Still under state of emergency, Paris commemorates terror victims

Parisians held a ceremony to commemorate all victims of terror attacks, including those last year in Paris and in July in Nice, as the country remains under a state of emergency.

Michel Euler/AP
A photograph lays between flowers at the monument for the victims of terror attacks after a ceremony for victims of terrorism in Paris on Monday, Sept. 19, 2016.

Hundreds gathered in Paris on Monday to remember the lives lost in terror attacks over the past year. 

Attendees honored the memory of loved ones killed by Islamic extremists in Paris in November, Nice in July, and other attacks by reading aloud the names of the deceased. 

"Our country had never been attacked to this extent, with such destructive rage, with such barbarian cruelty. That's why it was so important for names, all names to be evoked," said President François Hollande, who was present at the ceremony. He spoke of the importance of adequate support, protection, and help for survivors and their families, and promised to reform the system of state indemnities for survivors. 

The president was also stressed that the threat of terror is not just in the past, as the country remains under a state of emergency. 

"We must ensure that the action taken is sustained, and here I am talking about all the measures taken to foresee attacks, deter them and stop them. It's a constant battle and will need still more resources than those I have called for," President Hollande said.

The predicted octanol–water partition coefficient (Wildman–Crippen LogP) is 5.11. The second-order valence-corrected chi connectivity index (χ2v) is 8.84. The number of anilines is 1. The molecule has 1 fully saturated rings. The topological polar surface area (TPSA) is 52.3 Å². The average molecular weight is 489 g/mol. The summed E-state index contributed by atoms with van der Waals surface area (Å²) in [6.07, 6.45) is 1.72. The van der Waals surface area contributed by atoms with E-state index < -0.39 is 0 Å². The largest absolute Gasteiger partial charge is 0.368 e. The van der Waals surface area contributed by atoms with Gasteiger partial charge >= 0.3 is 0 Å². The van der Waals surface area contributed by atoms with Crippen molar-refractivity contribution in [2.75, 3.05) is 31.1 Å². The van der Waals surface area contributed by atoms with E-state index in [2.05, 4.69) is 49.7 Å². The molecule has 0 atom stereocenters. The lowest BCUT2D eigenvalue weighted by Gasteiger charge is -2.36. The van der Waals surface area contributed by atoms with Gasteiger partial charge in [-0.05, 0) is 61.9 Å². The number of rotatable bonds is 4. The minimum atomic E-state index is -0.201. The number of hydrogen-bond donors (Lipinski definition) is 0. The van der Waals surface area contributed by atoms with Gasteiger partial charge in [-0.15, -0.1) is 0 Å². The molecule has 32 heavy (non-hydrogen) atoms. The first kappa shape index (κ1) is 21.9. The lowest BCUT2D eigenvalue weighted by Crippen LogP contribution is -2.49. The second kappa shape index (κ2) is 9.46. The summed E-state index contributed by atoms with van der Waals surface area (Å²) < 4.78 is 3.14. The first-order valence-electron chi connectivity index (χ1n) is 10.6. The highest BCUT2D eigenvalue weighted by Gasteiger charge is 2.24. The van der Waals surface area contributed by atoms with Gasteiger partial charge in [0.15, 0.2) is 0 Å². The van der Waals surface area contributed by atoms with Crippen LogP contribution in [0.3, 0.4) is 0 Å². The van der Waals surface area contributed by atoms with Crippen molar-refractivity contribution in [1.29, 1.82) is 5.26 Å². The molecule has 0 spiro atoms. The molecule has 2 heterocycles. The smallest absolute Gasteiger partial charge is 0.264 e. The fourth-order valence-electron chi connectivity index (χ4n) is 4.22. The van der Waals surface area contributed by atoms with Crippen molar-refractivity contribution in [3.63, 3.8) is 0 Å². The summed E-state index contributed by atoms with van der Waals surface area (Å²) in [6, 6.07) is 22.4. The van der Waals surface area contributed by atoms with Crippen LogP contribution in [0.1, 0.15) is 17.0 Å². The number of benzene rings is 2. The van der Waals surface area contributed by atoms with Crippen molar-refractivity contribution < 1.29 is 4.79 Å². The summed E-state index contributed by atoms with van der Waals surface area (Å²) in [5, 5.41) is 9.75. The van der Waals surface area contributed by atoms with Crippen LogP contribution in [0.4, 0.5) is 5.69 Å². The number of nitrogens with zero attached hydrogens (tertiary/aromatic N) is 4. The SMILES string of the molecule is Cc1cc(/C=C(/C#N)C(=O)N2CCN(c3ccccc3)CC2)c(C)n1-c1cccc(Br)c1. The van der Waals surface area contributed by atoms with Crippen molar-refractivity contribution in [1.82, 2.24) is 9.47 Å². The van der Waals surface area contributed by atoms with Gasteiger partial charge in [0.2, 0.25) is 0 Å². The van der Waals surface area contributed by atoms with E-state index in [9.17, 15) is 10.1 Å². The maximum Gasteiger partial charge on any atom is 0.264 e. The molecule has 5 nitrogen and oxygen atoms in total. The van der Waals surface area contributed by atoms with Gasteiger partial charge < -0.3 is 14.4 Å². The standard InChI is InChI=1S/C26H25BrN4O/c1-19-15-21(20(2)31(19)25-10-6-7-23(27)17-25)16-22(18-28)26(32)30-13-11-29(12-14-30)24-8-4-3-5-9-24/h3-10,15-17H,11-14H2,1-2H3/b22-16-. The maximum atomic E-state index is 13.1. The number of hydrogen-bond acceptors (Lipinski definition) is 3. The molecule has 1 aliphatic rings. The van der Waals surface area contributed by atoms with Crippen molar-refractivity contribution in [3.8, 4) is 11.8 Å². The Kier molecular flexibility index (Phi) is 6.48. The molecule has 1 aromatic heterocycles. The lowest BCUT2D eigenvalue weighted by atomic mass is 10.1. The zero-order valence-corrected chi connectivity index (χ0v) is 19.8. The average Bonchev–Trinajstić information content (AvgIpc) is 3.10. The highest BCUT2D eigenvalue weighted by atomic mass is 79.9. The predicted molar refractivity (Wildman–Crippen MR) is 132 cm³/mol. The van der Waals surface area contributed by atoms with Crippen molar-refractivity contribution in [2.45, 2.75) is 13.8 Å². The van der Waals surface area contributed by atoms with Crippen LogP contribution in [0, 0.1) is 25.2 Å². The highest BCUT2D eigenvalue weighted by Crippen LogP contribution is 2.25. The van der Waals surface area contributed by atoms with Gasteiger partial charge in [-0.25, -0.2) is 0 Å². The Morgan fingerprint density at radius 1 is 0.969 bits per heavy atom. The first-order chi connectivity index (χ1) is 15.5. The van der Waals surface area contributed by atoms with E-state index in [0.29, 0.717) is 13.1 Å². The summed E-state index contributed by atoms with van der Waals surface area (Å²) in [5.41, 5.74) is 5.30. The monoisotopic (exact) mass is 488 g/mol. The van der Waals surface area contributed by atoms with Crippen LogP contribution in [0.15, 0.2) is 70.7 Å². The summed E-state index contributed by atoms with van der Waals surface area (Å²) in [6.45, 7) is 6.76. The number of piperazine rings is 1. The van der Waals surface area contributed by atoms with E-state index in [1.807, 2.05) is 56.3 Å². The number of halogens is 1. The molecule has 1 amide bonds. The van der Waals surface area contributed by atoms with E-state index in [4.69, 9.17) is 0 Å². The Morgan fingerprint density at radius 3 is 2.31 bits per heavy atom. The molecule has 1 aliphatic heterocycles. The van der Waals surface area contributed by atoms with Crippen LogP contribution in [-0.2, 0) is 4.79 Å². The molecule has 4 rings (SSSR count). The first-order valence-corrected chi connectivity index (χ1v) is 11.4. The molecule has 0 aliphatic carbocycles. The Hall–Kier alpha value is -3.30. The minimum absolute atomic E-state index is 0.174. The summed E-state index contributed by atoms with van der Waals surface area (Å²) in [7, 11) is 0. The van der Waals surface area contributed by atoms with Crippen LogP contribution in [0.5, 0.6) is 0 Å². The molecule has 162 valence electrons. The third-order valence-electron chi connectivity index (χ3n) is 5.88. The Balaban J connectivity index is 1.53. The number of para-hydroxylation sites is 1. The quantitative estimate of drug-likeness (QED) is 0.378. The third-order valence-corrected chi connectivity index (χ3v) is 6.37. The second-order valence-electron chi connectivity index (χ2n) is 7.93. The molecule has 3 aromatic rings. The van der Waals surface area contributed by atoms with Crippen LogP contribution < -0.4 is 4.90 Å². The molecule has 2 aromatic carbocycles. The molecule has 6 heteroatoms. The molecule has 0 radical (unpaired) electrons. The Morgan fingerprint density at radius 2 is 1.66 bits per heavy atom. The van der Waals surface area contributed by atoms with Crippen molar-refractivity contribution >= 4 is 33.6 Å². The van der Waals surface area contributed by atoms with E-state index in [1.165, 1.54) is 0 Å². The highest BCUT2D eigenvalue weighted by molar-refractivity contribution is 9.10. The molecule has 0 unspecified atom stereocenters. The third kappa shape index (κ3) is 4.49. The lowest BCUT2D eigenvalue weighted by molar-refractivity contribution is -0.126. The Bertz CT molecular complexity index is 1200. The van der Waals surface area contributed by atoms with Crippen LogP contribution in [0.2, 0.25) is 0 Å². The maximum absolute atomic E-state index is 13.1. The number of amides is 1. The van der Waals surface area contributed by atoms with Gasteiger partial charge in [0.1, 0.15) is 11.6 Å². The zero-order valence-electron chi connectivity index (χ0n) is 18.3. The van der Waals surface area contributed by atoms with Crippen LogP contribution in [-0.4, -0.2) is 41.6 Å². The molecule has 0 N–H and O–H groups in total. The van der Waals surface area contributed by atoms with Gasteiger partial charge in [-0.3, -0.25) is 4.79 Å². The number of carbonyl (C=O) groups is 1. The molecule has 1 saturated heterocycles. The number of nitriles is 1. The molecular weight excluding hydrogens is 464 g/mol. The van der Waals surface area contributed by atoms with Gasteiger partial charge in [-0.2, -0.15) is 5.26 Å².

The country has been under a state of emergency since Nov. 13, 2015, when militants linked to the Islamic State killed 130 people at several places in Paris. The government has since increased its hiring of police and placed thousands of police and soldiers on the streets to guard sensitive sites. But in the wake of an attack in Nice, France, in July that killed 86 people, many say that Hollande has not done enough to protect the public.

As Colette Davidson reported for The Christian Science Monitor in July: 

The Nice attack – which marks the third time a self-proclaimed or organized terrorist has struck French soil in 18 months – has become a tipping point for a public fed up with the government’s apparent inability to prevent attacks and what it sees as ineffective, insufficient security measures. The government’s calls for unity have largely fallen on deaf ears, coming as they have after months of deteriorating confidence and social unrest, including aviation, train, and garbage strikes, anti-police violence, and nationwide protests. 

Some attendees at Monday's ceremony called for unity among French people in recovering from the attacks. 

Yasmine Marzouk, a Muslim woman who survived the Nice attack but lost three family members that day, lamented the fact that "these criminals attacked that day a republican symbol, especially children who represent France's future, and families – symbols of tolerance, cohesion, and love."

Ms. Marzouk called on the president and his successors to prevent any further attacks, in the hope that "the flames of hatred stop fanning between the different religious communities. Lets' be one single community with our shared values and our differences," she said.

This report contains material from Reuters and the Associated Press. 

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